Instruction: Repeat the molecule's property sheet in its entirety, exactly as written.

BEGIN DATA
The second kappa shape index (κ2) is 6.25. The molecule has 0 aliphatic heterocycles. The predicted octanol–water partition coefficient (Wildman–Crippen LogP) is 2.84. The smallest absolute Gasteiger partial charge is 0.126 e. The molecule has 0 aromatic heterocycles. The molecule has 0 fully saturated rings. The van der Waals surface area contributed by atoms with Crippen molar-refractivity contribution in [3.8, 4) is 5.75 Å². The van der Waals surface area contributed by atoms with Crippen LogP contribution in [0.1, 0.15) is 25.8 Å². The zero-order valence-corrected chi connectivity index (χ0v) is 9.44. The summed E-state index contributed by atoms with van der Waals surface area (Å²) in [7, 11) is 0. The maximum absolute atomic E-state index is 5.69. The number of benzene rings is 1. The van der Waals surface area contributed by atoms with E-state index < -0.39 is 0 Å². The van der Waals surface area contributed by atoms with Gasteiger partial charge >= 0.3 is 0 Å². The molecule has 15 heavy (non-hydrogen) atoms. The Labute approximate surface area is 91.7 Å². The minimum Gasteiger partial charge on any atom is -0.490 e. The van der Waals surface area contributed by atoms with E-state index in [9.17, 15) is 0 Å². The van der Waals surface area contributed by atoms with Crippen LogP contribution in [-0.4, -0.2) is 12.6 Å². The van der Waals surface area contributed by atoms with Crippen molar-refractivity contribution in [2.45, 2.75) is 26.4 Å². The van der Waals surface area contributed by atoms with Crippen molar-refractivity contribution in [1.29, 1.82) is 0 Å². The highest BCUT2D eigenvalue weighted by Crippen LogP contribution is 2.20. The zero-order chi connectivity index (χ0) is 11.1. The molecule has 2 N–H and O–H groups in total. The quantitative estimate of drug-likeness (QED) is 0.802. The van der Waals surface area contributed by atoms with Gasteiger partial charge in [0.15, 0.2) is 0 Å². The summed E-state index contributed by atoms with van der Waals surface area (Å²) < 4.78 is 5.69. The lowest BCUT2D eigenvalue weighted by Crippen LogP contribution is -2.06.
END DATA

The second kappa shape index (κ2) is 6.25. The molecule has 0 aliphatic heterocycles. The predicted octanol–water partition coefficient (Wildman–Crippen LogP) is 2.84. The smallest absolute Gasteiger partial charge is 0.126 e. The molecule has 0 aromatic heterocycles. The molecule has 0 fully saturated rings. The van der Waals surface area contributed by atoms with Crippen molar-refractivity contribution in [3.8, 4) is 5.75 Å². The van der Waals surface area contributed by atoms with Crippen LogP contribution in [0.1, 0.15) is 25.8 Å². The zero-order valence-corrected chi connectivity index (χ0v) is 9.44. The summed E-state index contributed by atoms with van der Waals surface area (Å²) in [7, 11) is 0. The maximum absolute atomic E-state index is 5.69. The number of benzene rings is 1. The van der Waals surface area contributed by atoms with E-state index < -0.39 is 0 Å². The van der Waals surface area contributed by atoms with Gasteiger partial charge >= 0.3 is 0 Å². The molecule has 15 heavy (non-hydrogen) atoms. The Labute approximate surface area is 91.7 Å². The minimum Gasteiger partial charge on any atom is -0.490 e. The van der Waals surface area contributed by atoms with E-state index in [9.17, 15) is 0 Å². The van der Waals surface area contributed by atoms with Crippen LogP contribution in [-0.4, -0.2) is 12.6 Å². The van der Waals surface area contributed by atoms with Crippen molar-refractivity contribution in [2.45, 2.75) is 26.4 Å². The van der Waals surface area contributed by atoms with Crippen molar-refractivity contribution in [1.29, 1.82) is 0 Å². The highest BCUT2D eigenvalue weighted by Crippen LogP contribution is 2.20. The zero-order chi connectivity index (χ0) is 11.1. The molecule has 2 N–H and O–H groups in total. The quantitative estimate of drug-likeness (QED) is 0.802. The van der Waals surface area contributed by atoms with Gasteiger partial charge in [0.15, 0.2) is 0 Å². The summed E-state index contributed by atoms with van der Waals surface area (Å²) < 4.78 is 5.69. The lowest BCUT2D eigenvalue weighted by Crippen LogP contribution is -2.06.